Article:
Joshua Franklin Cole was a farmer in Turtle Creek Township and is said to be one of the members of the one of the pioneer families in the Hardin area. He was born on the farm to Broad and Rebecca Cole and he was the grandson of Joshua Cole who came here from Baltimore, Maryland.

John Kennard was a Kentuckian and lived on land on the south half of section 31. He originally purchased the land from which was carved a portion to become the site of the Presbyterian Church and what is now Brookside Cemetery.

Thomas McClish built on the present site of Hardin and William Busch became his near neighbor. A.B.C. Hitchcock states in “The History and Biography of Shelby County, Ohio”: “These settlements were near together, the locations no doubt chosen because of the abundance of wood and water. The winters might be long and cold, but with an abundance of fuel close at hand, the little log cabins could be kept warm while the flowing streams watered the land from which the timber was cut and the cattle and stock which then, as now, made up a large part of the pioneers’ prospective wealth.”

William Herr was a cabinetmaker, including the making of coffins, while Robert Brodrick was the first blacksmith in Hardin. In 1840 a wagon shop was opened by Joseph Jackson.

C.P. Lenox and W.H. Stephenson were among the first shoe makers. The first sawmill was built in 1854 by William and Hugh Patten.

It should not go without mention that some settlers near Hardin were located in a small settlement in northern Turtle Creek Township known as Uno.

The first church in Hardin was built in 1832. It was part of the Presbyterian Church denomination. That is the church that was previously located south of Hardin.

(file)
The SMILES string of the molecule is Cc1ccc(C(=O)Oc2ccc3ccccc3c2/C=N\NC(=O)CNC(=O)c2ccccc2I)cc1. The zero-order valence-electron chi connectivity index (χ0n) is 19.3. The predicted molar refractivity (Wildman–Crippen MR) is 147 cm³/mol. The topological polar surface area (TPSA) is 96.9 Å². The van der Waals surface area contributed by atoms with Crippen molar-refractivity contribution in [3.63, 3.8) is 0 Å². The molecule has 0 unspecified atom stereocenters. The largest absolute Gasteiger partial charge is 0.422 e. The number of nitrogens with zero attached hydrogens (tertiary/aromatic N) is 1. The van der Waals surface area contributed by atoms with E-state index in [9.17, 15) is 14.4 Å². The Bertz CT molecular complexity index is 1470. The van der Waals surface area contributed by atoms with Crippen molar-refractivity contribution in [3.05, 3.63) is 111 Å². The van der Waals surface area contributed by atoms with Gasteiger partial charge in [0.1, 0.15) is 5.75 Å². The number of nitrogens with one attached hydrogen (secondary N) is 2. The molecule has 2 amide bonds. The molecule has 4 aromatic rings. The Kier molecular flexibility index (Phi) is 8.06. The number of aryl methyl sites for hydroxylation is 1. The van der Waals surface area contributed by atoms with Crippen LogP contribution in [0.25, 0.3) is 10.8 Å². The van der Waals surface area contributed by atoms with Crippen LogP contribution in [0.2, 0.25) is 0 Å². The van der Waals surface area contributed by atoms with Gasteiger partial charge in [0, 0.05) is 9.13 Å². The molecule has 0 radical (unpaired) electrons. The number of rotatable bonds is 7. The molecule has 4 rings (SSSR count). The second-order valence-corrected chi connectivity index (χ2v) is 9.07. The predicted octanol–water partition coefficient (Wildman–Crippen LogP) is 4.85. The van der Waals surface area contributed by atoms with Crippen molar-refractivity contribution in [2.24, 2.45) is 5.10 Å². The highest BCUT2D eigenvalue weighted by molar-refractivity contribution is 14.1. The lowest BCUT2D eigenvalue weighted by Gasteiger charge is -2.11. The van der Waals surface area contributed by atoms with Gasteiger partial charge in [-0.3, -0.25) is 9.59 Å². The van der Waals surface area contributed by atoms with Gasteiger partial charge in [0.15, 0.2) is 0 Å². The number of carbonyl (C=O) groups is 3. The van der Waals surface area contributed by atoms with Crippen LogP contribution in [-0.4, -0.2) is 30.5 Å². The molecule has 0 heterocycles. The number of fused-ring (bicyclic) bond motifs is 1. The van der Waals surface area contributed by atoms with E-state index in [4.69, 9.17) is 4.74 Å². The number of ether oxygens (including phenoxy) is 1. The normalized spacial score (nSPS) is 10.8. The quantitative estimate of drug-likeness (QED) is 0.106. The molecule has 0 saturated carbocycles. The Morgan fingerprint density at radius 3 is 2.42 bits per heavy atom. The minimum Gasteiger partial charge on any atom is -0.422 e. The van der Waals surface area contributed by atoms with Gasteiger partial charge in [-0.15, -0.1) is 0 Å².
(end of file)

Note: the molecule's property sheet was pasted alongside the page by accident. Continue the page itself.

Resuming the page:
A number of Hardin residents served in the Civil War. Jacob W. Richards was known for his bravery, and served in the 88th Ohio Volunteer Infantry. A description of his gallantry is as follows.”… often almost facing certain death on the battlefield but being mercifully preserved from all serious injury”.

The hardship endured by many of the earlier residents of Hardin is notable. It must be considered that people were residing there long before basic necessities were being manufactured anywhere nearby. They had to deal with the fear of Indian attacks as they moved into the frontier, then had to be on guard during the war of 1812.

Then there was a break of perhaps one generation before the Civil War broke out, and Hardin residents along with so many others from what is now Shelby County went off to fight to preserve what was still a fledgling nation.

The generations that have passed through the Hardin community have seen a microcosm of American history. The journey has gone from travel by river and creek to Brookside Cemetery where a man is buried who helped develop components of the spacesuits worn during the lunar landings.

A church was built in the cemetery before being destroyed by a windstorm, then rebuilt in central Hardin. Then that building was destroyed by fire after it had become a hardware store, only to be rebuilt as a store once again. And now the building as known as Purpose Driven Motors, a used auto and truck dealership.

The building that many of us still know as the “Grange Hall” now houses spiritual activities as Crossroads. Very little in Hardin is the way that it used to be. And that is only right and natural, for generations have adapted to changes in needs, in Hardin no less than in the rest of America.

Hardin simply reflects the adaptability of us as a people. It has seen generations progressing, reusing resources instead of wasting them, but never failing to recognize and honor its origins and the sacrifices contained therein.

By Terry Pellman

For the Sidney Daily News

The information in this article was researched by many others, including Sherry Casad-Lodge, A.B.C. Hitchcock and Pat Diehl.

The information in this article was researched by many others, including Sherry Casad-Lodge, A.B.C. Hitchcock and Pat Diehl.